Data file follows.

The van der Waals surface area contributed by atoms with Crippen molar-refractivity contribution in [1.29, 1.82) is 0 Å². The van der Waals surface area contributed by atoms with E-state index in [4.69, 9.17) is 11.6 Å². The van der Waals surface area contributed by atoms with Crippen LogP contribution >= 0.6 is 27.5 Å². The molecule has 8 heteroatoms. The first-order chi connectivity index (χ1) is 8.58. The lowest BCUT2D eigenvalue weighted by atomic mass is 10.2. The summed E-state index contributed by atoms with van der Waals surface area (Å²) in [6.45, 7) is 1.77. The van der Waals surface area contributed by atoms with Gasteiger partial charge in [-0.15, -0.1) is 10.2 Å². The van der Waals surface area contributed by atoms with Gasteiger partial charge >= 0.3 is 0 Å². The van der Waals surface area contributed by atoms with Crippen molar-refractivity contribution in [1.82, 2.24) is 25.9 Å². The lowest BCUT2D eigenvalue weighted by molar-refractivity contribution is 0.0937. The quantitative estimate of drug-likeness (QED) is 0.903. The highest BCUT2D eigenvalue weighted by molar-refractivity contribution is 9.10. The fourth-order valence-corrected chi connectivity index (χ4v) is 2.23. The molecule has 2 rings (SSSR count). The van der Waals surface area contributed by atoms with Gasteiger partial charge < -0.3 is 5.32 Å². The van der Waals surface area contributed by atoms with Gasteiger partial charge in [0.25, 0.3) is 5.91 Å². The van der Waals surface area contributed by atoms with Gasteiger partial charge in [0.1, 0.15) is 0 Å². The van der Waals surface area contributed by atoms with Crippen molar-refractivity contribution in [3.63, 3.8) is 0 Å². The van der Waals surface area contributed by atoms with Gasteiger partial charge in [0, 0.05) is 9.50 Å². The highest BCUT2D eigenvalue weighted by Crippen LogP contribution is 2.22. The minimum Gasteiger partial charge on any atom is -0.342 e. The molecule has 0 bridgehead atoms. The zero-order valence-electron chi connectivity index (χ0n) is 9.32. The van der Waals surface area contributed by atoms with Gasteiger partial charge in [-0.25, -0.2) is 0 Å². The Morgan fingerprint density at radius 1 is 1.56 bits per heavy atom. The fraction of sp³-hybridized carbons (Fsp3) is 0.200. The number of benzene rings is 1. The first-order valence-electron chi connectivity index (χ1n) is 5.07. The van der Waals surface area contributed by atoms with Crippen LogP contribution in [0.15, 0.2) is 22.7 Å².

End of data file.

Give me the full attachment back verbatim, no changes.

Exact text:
The van der Waals surface area contributed by atoms with Crippen molar-refractivity contribution in [1.29, 1.82) is 0 Å². The van der Waals surface area contributed by atoms with E-state index in [4.69, 9.17) is 11.6 Å². The van der Waals surface area contributed by atoms with Crippen LogP contribution >= 0.6 is 27.5 Å². The molecule has 8 heteroatoms. The first-order chi connectivity index (χ1) is 8.58. The lowest BCUT2D eigenvalue weighted by atomic mass is 10.2. The summed E-state index contributed by atoms with van der Waals surface area (Å²) in [6.45, 7) is 1.77. The van der Waals surface area contributed by atoms with Gasteiger partial charge in [-0.15, -0.1) is 10.2 Å². The van der Waals surface area contributed by atoms with Gasteiger partial charge >= 0.3 is 0 Å². The van der Waals surface area contributed by atoms with Crippen molar-refractivity contribution in [1.82, 2.24) is 25.9 Å². The lowest BCUT2D eigenvalue weighted by molar-refractivity contribution is 0.0937. The quantitative estimate of drug-likeness (QED) is 0.903. The highest BCUT2D eigenvalue weighted by molar-refractivity contribution is 9.10. The fourth-order valence-corrected chi connectivity index (χ4v) is 2.23. The molecule has 2 rings (SSSR count). The van der Waals surface area contributed by atoms with Gasteiger partial charge < -0.3 is 5.32 Å². The van der Waals surface area contributed by atoms with Gasteiger partial charge in [0.25, 0.3) is 5.91 Å². The van der Waals surface area contributed by atoms with Gasteiger partial charge in [0.1, 0.15) is 0 Å². The van der Waals surface area contributed by atoms with Crippen molar-refractivity contribution in [3.63, 3.8) is 0 Å². The van der Waals surface area contributed by atoms with Gasteiger partial charge in [0, 0.05) is 9.50 Å². The highest BCUT2D eigenvalue weighted by Crippen LogP contribution is 2.22. The minimum Gasteiger partial charge on any atom is -0.342 e. The molecule has 0 bridgehead atoms. The zero-order valence-electron chi connectivity index (χ0n) is 9.32. The van der Waals surface area contributed by atoms with Gasteiger partial charge in [-0.25, -0.2) is 0 Å². The Morgan fingerprint density at radius 1 is 1.56 bits per heavy atom. The fraction of sp³-hybridized carbons (Fsp3) is 0.200. The number of benzene rings is 1. The first-order valence-electron chi connectivity index (χ1n) is 5.07. The van der Waals surface area contributed by atoms with Crippen LogP contribution in [0.15, 0.2) is 22.7 Å².